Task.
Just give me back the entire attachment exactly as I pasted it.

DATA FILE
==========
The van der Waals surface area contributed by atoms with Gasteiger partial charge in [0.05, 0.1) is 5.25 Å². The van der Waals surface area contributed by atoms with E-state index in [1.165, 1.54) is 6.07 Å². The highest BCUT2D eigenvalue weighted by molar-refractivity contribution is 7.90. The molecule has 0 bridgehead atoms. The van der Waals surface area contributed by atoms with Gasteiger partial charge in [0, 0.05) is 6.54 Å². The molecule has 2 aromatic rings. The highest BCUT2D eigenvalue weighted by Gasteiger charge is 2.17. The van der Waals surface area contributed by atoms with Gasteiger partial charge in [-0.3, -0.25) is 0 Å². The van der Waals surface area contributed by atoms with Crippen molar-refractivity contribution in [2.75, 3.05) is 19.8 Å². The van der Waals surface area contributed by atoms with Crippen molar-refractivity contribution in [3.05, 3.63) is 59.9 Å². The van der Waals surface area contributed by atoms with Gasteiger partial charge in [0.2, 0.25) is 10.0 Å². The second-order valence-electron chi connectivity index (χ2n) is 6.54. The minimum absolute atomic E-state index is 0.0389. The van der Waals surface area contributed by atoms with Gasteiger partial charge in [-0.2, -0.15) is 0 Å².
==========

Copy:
The van der Waals surface area contributed by atoms with Gasteiger partial charge in [0.05, 0.1) is 5.25 Å². The van der Waals surface area contributed by atoms with E-state index in [1.165, 1.54) is 6.07 Å². The highest BCUT2D eigenvalue weighted by molar-refractivity contribution is 7.90. The molecule has 0 bridgehead atoms. The van der Waals surface area contributed by atoms with Gasteiger partial charge in [0, 0.05) is 6.54 Å². The molecule has 2 aromatic rings. The highest BCUT2D eigenvalue weighted by Gasteiger charge is 2.17. The van der Waals surface area contributed by atoms with Gasteiger partial charge in [-0.3, -0.25) is 0 Å². The van der Waals surface area contributed by atoms with Crippen molar-refractivity contribution in [2.75, 3.05) is 19.8 Å². The van der Waals surface area contributed by atoms with Crippen molar-refractivity contribution in [3.05, 3.63) is 59.9 Å². The van der Waals surface area contributed by atoms with Gasteiger partial charge in [0.2, 0.25) is 10.0 Å². The second-order valence-electron chi connectivity index (χ2n) is 6.54. The minimum absolute atomic E-state index is 0.0389. The van der Waals surface area contributed by atoms with Gasteiger partial charge in [-0.2, -0.15) is 0 Å².